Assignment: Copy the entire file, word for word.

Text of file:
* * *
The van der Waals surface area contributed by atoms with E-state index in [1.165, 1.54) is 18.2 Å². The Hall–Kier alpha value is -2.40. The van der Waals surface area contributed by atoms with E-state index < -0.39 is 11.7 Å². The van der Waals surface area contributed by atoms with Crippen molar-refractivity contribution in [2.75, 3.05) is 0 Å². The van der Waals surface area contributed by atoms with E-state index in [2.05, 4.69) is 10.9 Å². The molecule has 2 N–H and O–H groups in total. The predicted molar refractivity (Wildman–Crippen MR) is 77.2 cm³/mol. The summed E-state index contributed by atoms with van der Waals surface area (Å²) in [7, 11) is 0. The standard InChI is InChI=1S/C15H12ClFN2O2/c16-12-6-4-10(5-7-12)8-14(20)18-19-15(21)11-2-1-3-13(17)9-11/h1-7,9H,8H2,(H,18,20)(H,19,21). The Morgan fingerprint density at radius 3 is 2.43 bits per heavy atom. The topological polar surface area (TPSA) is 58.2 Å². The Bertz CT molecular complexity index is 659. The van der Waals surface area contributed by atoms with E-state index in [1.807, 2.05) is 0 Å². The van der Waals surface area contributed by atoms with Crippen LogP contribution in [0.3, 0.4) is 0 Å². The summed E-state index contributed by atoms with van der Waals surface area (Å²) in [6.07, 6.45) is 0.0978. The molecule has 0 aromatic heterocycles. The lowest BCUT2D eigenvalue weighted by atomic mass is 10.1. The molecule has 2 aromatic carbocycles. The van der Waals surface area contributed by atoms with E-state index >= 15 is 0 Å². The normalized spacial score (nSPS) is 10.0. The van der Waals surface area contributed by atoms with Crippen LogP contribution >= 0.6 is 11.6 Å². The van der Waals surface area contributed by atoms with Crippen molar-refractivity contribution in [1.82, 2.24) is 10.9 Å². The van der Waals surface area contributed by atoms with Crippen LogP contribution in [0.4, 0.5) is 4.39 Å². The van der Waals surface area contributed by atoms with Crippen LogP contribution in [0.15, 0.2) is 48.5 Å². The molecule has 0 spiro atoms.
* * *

The van der Waals surface area contributed by atoms with E-state index in [1.165, 1.54) is 18.2 Å². The Hall–Kier alpha value is -2.40. The van der Waals surface area contributed by atoms with E-state index < -0.39 is 11.7 Å². The van der Waals surface area contributed by atoms with Crippen molar-refractivity contribution in [2.75, 3.05) is 0 Å². The van der Waals surface area contributed by atoms with E-state index in [2.05, 4.69) is 10.9 Å². The molecule has 2 N–H and O–H groups in total. The predicted molar refractivity (Wildman–Crippen MR) is 77.2 cm³/mol. The summed E-state index contributed by atoms with van der Waals surface area (Å²) in [7, 11) is 0. The standard InChI is InChI=1S/C15H12ClFN2O2/c16-12-6-4-10(5-7-12)8-14(20)18-19-15(21)11-2-1-3-13(17)9-11/h1-7,9H,8H2,(H,18,20)(H,19,21). The Morgan fingerprint density at radius 3 is 2.43 bits per heavy atom. The topological polar surface area (TPSA) is 58.2 Å². The Bertz CT molecular complexity index is 659. The van der Waals surface area contributed by atoms with E-state index in [1.807, 2.05) is 0 Å². The van der Waals surface area contributed by atoms with Crippen LogP contribution in [0.3, 0.4) is 0 Å². The summed E-state index contributed by atoms with van der Waals surface area (Å²) in [6.07, 6.45) is 0.0978. The molecule has 0 aromatic heterocycles. The lowest BCUT2D eigenvalue weighted by atomic mass is 10.1. The molecule has 2 aromatic carbocycles. The van der Waals surface area contributed by atoms with E-state index >= 15 is 0 Å². The normalized spacial score (nSPS) is 10.0. The van der Waals surface area contributed by atoms with Crippen LogP contribution >= 0.6 is 11.6 Å². The van der Waals surface area contributed by atoms with Crippen molar-refractivity contribution in [1.82, 2.24) is 10.9 Å². The van der Waals surface area contributed by atoms with Crippen LogP contribution in [0.4, 0.5) is 4.39 Å². The van der Waals surface area contributed by atoms with Crippen LogP contribution in [0.15, 0.2) is 48.5 Å². The molecule has 0 spiro atoms.